PORTLAND — The only thing missing was a pot-belly stove.

Lyle Lovett and John Hiatt, two of this generation’s most respected songwriters, played a two-hour show for a sold-out crowd at the State Theatre in Portland on Friday. They sat side by side, guitars in hand, and traded songs back and forth while weaving funny stories and sordid tales.

The evening had a relaxed, casual feel, and for good reason. These two guys have been friends for many years and have toured together off and on since 1989. While segments of the show were clearly planned and rehearsed, a large portion of it felt spontaneous and casual.

The tour began Thursday in Boston and extends through mid-February, mostly in the Northeast and Midwest.

After Hiatt finished off a rollicking version of his song “Tennessee Plates” about a small-time car thief, Lovett tried to embarrass his friend by goading him to confess that the song has autobiographical roots.

“You as a young man knew how to hot-wire a car,” Lovett said, smiling.

Hiatt corrected him. “We only stole cars that had the keys in them.”

Back and forth it went, one joke and one story after another, leading from song to song like a game of six degrees of separation.

Stripped down to their acoustic shells, the songs we heard on Friday were purely Americana in the truest sense of the musical term — songs that make us appreciate our time and place, and reflect on our collective culture.

Over the course of the swift-flowing evening, we heard rain songs, train songs, love songs, out-of-love songs, prison songs, marriage songs — Lovett quipped that the latter two might be one and the same — blues songs, rock songs, funny songs and sad songs.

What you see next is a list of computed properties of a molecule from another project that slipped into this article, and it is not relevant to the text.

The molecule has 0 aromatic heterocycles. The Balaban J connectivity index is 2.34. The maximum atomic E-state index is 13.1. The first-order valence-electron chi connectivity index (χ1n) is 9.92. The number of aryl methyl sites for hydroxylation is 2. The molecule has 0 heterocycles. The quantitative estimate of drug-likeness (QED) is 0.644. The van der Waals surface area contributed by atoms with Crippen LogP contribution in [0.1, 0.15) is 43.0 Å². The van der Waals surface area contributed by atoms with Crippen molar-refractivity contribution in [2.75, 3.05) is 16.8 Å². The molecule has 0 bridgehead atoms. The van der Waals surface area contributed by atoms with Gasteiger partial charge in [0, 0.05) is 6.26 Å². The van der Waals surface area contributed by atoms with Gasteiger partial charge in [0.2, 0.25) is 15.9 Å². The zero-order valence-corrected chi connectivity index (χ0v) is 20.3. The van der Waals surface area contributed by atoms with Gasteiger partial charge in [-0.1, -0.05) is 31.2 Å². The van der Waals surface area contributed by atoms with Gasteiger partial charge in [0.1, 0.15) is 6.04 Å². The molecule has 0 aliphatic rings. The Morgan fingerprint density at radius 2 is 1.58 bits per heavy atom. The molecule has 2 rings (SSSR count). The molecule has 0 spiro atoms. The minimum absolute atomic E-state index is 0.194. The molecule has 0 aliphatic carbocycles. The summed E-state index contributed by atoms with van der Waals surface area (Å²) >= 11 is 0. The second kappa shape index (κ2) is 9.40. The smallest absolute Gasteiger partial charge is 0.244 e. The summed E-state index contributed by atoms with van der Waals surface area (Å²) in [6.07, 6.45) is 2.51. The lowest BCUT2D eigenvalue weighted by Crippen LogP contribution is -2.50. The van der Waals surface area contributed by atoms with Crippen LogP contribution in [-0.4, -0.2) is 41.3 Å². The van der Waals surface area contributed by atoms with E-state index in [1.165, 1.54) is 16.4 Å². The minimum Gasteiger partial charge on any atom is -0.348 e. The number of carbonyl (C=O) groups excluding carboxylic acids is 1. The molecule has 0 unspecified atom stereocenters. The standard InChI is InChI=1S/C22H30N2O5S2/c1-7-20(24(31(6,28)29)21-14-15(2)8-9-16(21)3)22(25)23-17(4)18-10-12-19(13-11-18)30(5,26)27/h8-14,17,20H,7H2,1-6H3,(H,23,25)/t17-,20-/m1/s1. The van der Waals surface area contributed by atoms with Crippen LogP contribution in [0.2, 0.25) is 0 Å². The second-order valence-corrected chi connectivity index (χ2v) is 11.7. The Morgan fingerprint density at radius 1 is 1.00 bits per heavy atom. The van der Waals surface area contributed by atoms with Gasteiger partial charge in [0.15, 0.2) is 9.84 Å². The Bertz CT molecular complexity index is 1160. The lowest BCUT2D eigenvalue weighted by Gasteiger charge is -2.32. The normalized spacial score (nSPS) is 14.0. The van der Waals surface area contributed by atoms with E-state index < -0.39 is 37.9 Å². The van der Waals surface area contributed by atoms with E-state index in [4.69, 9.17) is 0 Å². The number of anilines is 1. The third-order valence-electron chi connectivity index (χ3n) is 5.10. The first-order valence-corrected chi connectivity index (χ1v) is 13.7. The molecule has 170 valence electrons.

Whether it was Lovett lamenting a wilted love in “She’s Already Made Up Her Mind” or Hiatt begging for deeper passion in “Drive South,” these two played book-ends to one another. Lovett was coy and controlled, singing in perfect pitch and playing his acoustic guitar with precision. Hiatt was loose and edgy, his voice ragged and rough.

The nice thing about Friday’s performance was a feeling of cameraderie. Never a moment felt like one was trying to outdo the other, or one-up him with something flashy. They accompanied each other on several songs, and finished off the show with a spine-chilling duet on the old-time Texas tune “Ain’t No More Cane,” which both men have recorded.

The show felt warm. The audience loved it and gave the pair a rousing standing ovation at the close. Both have played in Portland many times, and both had friends in the audience. It was refreshingly obvious that they were comfortable on stage, with each other and with the crowd.

Staff Writer Bob Keyes can be contacted at 791-6457 or at:

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